Survey of Medicinal Plants Used in the Treatment of “Ailments of Utmost Native Importance” in Cross River State, Nigeria


Regardless of the high value of medicinal plants to residents of Cross River State in health maintenance especially for the treatment of “ailments of utmost native importance”, the major constraint is the uncertainty of the availability of the herbs and knowledge of traditional medicine still being passed by word of mouth. For better reliance on the plant species as medicine, this research seeks to identify and infer on the population and distribution of the species used in their treatment and documents them. Data were collected using field work and oral interviews. The survey team comprised of Taxonomists, survey assistants, five trado-medical herbal practitioners and the Authors. The status and geographical distribution of the identified medicinal plant species was appalling, 59 percent of the medicinal plant species were distributed in 3 out of 15 sampled plots. Causal factors included over misuse of therapeutic plant species, habitats destruction and absence of proper conservation education of the masses. Recommendations are that Communities should set up therapeutic plants farms, enrichment planting be made in agricultural fields and sustainable harvesting methods used.

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Ebu, V. , Anoh, R. , Offiong, R. and Essoka, P. (2021) Survey of Medicinal Plants Used in the Treatment of “Ailments of Utmost Native Importance” in Cross River State, Nigeria. Open Journal of Forestry, 11, 330-339. doi: 10.4236/ojf.2021.113020.

1. Introduction

The use of plants as medicine otherwise known as traditional medicine (TM), dates as far back as the origin of human kind. Prior to the advent of Western science, medicinal practices as applied to man were probably very similar in all parts of the World, Food and Agriculture Organization (FAO, 1985).

The art of healing consisted of two main elements that were often used in combination: the application of natural products and an appeal to spiritual forces. African traditional medicine is the oldest and perhaps the most diverse of all medicine systems (Ekeanyanwu, 2011). The traditions of collecting plants as well as processing herbal remedies and applying them have been handed down from generation to generation. In the past two decades, there has been a world resurgence of interest in traditional medicine for the treatment of ailments that defy orthodox medicine (ailments of utmost native importance) primarily because many diseases developed resistance to conventional drugs hence these ailments are better treated with the use of medicinal plants. Fracture and dislocation for instance have led to patients at discharge after treatment with conventional drugs suffers periodic pains in the affected parts. The climax of it is situations whereby metallic structures are built into human legs to provide needed strength but suffers total collapse after series of years.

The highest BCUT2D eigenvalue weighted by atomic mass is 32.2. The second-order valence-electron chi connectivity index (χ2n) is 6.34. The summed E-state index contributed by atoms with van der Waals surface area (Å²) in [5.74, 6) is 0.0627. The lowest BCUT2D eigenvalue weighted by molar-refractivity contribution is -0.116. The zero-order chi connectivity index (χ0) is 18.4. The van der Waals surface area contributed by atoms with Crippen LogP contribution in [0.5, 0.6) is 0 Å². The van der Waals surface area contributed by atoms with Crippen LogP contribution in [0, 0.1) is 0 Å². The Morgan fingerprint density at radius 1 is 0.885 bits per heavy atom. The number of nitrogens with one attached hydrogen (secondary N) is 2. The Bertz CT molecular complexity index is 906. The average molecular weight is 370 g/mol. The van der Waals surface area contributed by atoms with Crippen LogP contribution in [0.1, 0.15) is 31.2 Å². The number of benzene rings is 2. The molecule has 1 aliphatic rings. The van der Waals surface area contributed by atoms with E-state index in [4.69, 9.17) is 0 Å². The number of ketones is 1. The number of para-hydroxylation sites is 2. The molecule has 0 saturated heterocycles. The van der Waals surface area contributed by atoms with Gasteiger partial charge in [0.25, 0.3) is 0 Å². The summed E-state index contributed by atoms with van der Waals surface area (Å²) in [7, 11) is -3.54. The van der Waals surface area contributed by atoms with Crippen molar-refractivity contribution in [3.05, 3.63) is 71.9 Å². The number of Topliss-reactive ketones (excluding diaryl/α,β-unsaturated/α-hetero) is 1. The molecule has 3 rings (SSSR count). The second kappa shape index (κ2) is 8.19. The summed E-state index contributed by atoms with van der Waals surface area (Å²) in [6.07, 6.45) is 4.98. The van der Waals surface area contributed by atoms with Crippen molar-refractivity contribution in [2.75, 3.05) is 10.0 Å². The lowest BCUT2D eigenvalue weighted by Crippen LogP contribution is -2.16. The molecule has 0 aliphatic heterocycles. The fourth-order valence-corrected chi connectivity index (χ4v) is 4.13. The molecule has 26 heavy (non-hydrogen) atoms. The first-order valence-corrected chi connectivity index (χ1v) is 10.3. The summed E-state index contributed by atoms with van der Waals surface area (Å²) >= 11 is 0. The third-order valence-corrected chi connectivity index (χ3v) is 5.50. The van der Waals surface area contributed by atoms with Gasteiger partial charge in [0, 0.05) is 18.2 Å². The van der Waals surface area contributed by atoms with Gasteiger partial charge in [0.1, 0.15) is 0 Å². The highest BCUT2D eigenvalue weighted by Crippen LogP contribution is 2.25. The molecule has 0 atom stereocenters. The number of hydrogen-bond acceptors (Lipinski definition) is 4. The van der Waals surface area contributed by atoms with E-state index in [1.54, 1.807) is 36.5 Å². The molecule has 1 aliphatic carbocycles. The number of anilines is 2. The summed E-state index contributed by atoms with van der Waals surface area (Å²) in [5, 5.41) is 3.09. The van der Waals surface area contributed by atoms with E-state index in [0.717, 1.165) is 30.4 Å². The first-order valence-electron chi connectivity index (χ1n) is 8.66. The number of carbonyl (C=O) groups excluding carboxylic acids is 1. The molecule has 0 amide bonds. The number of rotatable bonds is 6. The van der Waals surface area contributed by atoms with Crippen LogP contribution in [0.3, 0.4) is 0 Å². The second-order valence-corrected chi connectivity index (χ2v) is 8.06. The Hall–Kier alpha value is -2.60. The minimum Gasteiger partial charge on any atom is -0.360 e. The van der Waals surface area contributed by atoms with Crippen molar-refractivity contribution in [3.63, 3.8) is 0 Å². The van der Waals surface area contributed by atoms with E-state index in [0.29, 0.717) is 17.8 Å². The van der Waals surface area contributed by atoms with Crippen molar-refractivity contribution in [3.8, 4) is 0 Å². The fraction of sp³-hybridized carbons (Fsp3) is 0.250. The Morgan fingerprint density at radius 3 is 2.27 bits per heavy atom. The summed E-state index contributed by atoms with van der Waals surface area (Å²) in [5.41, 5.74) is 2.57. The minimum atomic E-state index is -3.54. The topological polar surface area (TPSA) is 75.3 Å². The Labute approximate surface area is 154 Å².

Pile patients have suffered repeated surgical operation of pile culminating in diagnosis of cancer and eventual death of the individuals. Within the area less than Five percent of patients who suffer from mile stroke end up having their limbs malfunctioning, faces twisted and deformed with their voices ceased at their discharged from the hospitals.

Women threatened with infertility and gynaecological problems, who exclusively rely on conventional medications with huge amount expended are commonly observed at most times unable to bear children. The above are as a result of resistances to conventional treatment.

As a result of this revival in unorthodox medicine, a lot of interest and attention have been drawn to the curative claims and norms (ethics) of herbal plants in different parts of the world especially Africa and Asia. In spite of the medicinal value of these plants to man, their uses for the treatments of sickness mostly at the primary stage of infestation are not well documented in Nigeria, especially in Cross River State. Knowledge of traditional medicine is still being passed by word of mouth from one generation to the subsequently by priests and medicine men. This may be that, there is no indigenous information about their uses, as most parents or herbalists die with the information owing to lack of interest of the present generation in practicing traditional medicine. When environmental degradation is mention little or no attention is given to the population of medicinal plants, not even by the Trado-medical Health Practitioners (THP). Generally, the medicinal plants species are becoming very scarce such that some THP when consulted for treatment decline due to difficulties in coming by the herbs for such treatment.